From Bits To Atoms And Back-3D Printing

Still far from the Star Trek replicator materializing objects and edibles at voice command 3-D printing is becoming more and more accessible to the individual.  There are 3-D shops materializing around the country giving access to self doers and professionals that can make anywhere from cups to machines.  “This online ‘universe of things’ consists in a repository of mostly open and free digital designs for physical objects, i.e, models that can be downloaded and then materialized using fabrication tools such as 3D printers…As of mid 2011, ‘Thingiverse’ contained over 8000 models ( contributed both by highly skilled designers and beginners, some of which are children and adolescents) and included a bit of everything from kitchenware, toys, and jewelry to machine parts, electronics, architectural models and eye glass frames.”  The technology has been mature  for quite some time but this democratization of manufacturing started around 2007 with a cultural trend towards Do-It-Yourself (DIY) movement with high tech manufacturing capability.

You might find interesting these articles for further information:  The New York Times article 3D Printers May Eclipse Tradition for Designers by Alice Tawsthorn June 9, 2013 and The Rise of Personal Fabrication  by Catarina Mota

Wind turbines withstand tornado and power down energy prices

  1. Wind turbines withstand tornado with nearly 300-mph winds, June 6, 2013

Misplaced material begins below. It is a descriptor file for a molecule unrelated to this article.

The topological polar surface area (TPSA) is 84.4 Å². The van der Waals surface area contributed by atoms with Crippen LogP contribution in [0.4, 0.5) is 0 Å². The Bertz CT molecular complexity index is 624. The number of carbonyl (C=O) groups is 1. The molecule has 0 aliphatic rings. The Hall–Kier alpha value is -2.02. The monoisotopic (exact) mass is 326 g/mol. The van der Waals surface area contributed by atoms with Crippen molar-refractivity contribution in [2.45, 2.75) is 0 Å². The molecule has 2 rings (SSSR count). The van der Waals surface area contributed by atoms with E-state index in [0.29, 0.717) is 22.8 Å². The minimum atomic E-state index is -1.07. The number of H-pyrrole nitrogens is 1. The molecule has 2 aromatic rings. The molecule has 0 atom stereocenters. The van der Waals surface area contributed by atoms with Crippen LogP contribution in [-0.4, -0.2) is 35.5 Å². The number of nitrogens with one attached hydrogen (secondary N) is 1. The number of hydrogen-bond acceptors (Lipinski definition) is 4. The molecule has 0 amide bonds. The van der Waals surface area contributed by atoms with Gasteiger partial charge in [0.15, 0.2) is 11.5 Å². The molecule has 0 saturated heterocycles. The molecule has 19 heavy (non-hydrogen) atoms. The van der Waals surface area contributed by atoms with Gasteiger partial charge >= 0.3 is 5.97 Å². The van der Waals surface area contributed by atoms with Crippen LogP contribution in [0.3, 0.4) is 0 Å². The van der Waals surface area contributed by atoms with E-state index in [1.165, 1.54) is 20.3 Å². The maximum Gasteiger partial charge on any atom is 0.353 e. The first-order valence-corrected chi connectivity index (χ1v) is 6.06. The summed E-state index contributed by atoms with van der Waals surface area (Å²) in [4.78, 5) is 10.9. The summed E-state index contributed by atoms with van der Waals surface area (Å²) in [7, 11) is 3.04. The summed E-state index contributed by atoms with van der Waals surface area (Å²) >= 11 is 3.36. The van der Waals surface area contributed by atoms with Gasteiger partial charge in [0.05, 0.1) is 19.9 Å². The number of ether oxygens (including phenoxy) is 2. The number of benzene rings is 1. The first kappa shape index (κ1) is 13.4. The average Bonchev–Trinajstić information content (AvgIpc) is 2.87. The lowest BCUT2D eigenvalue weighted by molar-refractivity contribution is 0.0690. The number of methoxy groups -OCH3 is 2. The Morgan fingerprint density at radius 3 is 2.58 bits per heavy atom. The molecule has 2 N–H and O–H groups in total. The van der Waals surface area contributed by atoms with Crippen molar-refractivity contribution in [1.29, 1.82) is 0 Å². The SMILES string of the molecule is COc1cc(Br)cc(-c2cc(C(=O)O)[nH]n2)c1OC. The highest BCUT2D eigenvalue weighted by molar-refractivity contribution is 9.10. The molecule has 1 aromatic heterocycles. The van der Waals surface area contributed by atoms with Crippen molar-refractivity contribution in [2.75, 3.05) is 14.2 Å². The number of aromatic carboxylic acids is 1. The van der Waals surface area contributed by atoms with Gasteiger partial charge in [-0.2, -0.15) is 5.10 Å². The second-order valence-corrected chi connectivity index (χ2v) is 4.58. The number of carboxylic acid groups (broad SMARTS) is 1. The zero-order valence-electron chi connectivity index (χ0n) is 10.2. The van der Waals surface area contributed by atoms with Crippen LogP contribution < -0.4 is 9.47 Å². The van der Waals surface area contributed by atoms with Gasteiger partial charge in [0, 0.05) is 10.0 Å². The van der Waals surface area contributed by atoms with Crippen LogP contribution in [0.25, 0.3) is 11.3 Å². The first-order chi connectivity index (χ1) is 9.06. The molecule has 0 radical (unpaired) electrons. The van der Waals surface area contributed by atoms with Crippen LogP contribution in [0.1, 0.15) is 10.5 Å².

Wind Energy Industry: Turbines Power Down Energy Prices

    September 26, 2012

    DES MOINES, Iowa – Home and business energy costs have been falling in the Midwest – and the wind industry is claiming partial credit. While it’s a win for consumers, says Bob Fagen, a senior associate at Synapse Energy Economics, other energy sectors aren’t pleased, and that’s why they’ve begun a campaign to try to derail renewal of the wind-production tax credit, which is pending in Congress. “When the wind is built and is available, it runs. When it runs, that generally means that natural gas-fired or coal-fired plants do not run. So, it puts downward pressure on prices.” Iowa’s wind-power production is at more than 4,500 megawatts – enough for about 1.1 million homes. The production tax credit has been in place for about 20 years, and has seen bipartisan support, although this year it’s being debated on the campaign trail. Fagen says the wind-production tax credit isn’t a loan or a “freebie” because there is no benefit until after production happens – and that means manufacturing jobs. “The real issue is that wind is a clean, inexpensive energy resource – homegrown – and it makes a ton of sense to continue to promote the wind industry.” Exelon Corp. is urging that the credit be discontinued, saying government funding should go to research and not production of components.

    Richard Alan, Public News Service – IA  From the IWEA News/Updates

Engineering Jobs how to

The 1937 resume yearbooks were so successful the entire College of Engineering adopted the scheme the following year. Simply titled Senior Class of 1938, College of Engineering, the small book—it could almost fit into a shirt pocket—began with a brief “Dear Sir” letter from Ralph M. Barnes, Director of Personnel. The purpose of the “plan,” Barnes said, was to “better acquaint employers with our senior students.” The College provided copies to faculty members and graduating seniors, and then forwarded the rest to “those industries and organizations, which we think will be interested.”